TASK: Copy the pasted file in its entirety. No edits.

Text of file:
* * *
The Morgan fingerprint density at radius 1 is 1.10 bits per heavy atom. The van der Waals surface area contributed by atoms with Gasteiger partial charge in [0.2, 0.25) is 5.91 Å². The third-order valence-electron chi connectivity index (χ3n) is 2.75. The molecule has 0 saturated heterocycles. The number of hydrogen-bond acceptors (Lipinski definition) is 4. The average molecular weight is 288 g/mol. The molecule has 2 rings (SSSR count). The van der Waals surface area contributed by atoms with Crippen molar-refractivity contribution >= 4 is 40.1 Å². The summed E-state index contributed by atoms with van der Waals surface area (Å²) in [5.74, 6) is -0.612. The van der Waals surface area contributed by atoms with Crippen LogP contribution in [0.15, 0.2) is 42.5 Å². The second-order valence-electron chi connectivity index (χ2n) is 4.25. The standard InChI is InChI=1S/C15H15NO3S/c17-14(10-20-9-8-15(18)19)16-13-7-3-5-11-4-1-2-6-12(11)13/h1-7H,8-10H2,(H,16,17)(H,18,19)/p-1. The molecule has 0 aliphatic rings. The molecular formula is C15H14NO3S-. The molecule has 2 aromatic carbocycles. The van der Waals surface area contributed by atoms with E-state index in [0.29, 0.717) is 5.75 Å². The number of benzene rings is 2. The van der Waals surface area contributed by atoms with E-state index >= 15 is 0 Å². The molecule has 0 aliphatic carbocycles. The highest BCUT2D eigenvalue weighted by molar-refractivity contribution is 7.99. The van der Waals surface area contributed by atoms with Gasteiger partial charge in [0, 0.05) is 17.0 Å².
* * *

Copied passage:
The Morgan fingerprint density at radius 1 is 1.10 bits per heavy atom. The van der Waals surface area contributed by atoms with Gasteiger partial charge in [0.2, 0.25) is 5.91 Å². The third-order valence-electron chi connectivity index (χ3n) is 2.75. The molecule has 0 saturated heterocycles. The number of hydrogen-bond acceptors (Lipinski definition) is 4. The average molecular weight is 288 g/mol. The molecule has 2 rings (SSSR count). The van der Waals surface area contributed by atoms with Crippen molar-refractivity contribution >= 4 is 40.1 Å². The summed E-state index contributed by atoms with van der Waals surface area (Å²) in [5.74, 6) is -0.612. The van der Waals surface area contributed by atoms with Crippen LogP contribution in [0.15, 0.2) is 42.5 Å². The second-order valence-electron chi connectivity index (χ2n) is 4.25. The standard InChI is InChI=1S/C15H15NO3S/c17-14(10-20-9-8-15(18)19)16-13-7-3-5-11-4-1-2-6-12(11)13/h1-7H,8-10H2,(H,16,17)(H,18,19)/p-1. The molecule has 0 aliphatic rings. The molecular formula is C15H14NO3S-. The molecule has 2 aromatic carbocycles. The van der Waals surface area contributed by atoms with E-state index in [0.29, 0.717) is 5.75 Å². The number of benzene rings is 2. The van der Waals surface area contributed by atoms with E-state index >= 15 is 0 Å². The molecule has 0 aliphatic carbocycles. The highest BCUT2D eigenvalue weighted by molar-refractivity contribution is 7.99. The van der Waals surface area contributed by atoms with Gasteiger partial charge in [0, 0.05) is 17.0 Å².